Nouwen wrote as he was working with mental disabled folks in L'arche Daybreak community, he could see the sorrow in their lives and ultimately it lead him to deal with his own sorrow.
He laid out four of his sorrows.
- The unfulfilled desire of an adolescent to be loved.
- The need for affirmation as young adult
- The haunting sense that life is not being fulfilled
- The sense of grief over the loss of parents
As he laid out his own sorrows and wounds upon the soul, I began wondering if those are not most people's sorrows. Are they that universal? Then I began thinking that Nouwen struggled with these. In the world spirituality, he was the king, but he had these deep wounds. I have been reflecting upon these wounds and I am beginning to realize that these might be all of our wounds, including me.
I recall the stories of people who I loved and served, sitting in living rooms or across dinner tables. Listening to the stories and when we have got close the sorrow is poured out. I can recall a friend who had much wealth but lost it when her husband mismanaged the finances, her in-laws despised her and she as a young adult lacked affirmation she needed.
I hear stories of adults who are 20, 30, or 40 years away from being in their parent's home. They can still recall moments when parents failed to show love and affection. Those moments still shape them.
The fear and loss of parents. I hear stories of middle aged folks coming to terms with what the loss of a parent means. It means that they are now the elder's of the family and they have also lost the parent who brought them to life.
Lack of meaning in life. I recall 102 year old Kathryn who wondered why God put her on earth and if she was of any use. I listen to my friend who wonders if his job is what he is called to do.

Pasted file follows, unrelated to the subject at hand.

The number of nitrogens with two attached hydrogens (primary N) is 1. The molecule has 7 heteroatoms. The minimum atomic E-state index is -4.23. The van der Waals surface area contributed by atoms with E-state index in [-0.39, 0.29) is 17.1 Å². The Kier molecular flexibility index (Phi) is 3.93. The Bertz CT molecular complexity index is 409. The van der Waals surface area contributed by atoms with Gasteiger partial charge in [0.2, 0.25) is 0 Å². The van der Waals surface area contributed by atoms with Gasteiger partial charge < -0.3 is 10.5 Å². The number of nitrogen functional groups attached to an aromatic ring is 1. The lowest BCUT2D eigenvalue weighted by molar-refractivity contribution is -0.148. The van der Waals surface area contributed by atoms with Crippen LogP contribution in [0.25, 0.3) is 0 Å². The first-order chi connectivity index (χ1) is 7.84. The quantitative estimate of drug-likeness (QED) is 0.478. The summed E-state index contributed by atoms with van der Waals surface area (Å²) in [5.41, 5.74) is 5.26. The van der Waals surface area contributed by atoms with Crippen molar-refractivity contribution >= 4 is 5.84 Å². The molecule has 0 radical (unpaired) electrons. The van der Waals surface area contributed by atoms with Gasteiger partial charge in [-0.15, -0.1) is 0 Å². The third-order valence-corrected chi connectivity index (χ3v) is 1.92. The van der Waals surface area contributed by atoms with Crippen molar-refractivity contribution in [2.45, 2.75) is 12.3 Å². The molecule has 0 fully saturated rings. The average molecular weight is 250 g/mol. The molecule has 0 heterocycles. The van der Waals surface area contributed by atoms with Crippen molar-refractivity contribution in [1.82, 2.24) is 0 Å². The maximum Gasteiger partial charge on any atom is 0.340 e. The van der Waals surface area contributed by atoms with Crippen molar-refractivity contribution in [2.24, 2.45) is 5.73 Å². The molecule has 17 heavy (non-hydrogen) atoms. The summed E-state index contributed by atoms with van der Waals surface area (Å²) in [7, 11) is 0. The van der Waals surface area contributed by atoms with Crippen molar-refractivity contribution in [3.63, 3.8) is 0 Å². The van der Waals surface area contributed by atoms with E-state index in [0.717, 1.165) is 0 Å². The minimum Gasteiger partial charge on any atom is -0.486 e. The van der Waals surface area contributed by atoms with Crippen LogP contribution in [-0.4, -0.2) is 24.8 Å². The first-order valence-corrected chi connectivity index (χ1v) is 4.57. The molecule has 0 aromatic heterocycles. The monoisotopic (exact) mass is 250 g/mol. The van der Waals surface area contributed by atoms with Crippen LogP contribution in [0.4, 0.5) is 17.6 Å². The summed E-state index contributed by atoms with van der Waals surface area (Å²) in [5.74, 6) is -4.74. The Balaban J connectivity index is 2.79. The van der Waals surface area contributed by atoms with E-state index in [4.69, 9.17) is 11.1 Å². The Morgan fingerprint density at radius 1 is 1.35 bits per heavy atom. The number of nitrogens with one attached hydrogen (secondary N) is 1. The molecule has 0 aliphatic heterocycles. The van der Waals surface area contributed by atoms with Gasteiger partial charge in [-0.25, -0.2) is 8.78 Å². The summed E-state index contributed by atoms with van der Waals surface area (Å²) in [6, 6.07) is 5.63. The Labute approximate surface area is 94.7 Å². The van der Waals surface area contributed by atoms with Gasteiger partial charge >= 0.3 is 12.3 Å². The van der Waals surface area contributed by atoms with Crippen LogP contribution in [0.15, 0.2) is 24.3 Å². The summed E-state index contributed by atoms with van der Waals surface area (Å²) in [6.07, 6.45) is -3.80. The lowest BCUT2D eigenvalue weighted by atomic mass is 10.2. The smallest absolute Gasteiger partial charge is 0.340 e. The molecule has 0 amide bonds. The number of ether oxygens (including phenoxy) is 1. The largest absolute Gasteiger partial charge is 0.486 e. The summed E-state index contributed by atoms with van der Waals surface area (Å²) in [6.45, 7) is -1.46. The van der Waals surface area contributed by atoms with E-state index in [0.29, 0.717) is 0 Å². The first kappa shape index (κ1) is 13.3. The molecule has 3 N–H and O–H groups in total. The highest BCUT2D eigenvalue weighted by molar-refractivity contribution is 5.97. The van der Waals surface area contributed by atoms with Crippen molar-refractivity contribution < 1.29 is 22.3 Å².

Within all of these, I am beginning to hear my own stories.
Playing football not because I really wanted to, but because I wanted the affirmation that a letter jacket brought.
As a young adult fresh to the ministry wanting to be respected for being creative, clever, and thoughtful. How long would it be before folks came to me seeking advice?
Moments when I rush from appointment to another wandering if what I am doing as a minsiter is making a difference. Will my denomination still be here when I end my ministry? Is my work damaging my family?
As I watch my grandparents die and my in-laws and parents age, I have a sense of sadness. I ponder what my role will be.
As Nouwen asked, "Can you drink of this cup?" I don't know if I can, but the taste of sorrow is sometimes upon my lips. But, I remember that there is no Jerusalem without a Babylon. There is no return without exile. There is no resurrection without death. There is no redemption without my sin. So, I drink the cup, not because I am able...I drink because I desire to taste the goodness of God, there in our sorrow is God's goodness?
Where are the places of your sorrow?
But, I have faith in Jesus that these deep wounds in my soul, the sorrow filling my cup is not the whole story. I realize that I have today and that if I let go of the pain and embrace the moment, I am free from it in only as much as I am willing to let it go.
Are you willing to be free from the past by embracing the present?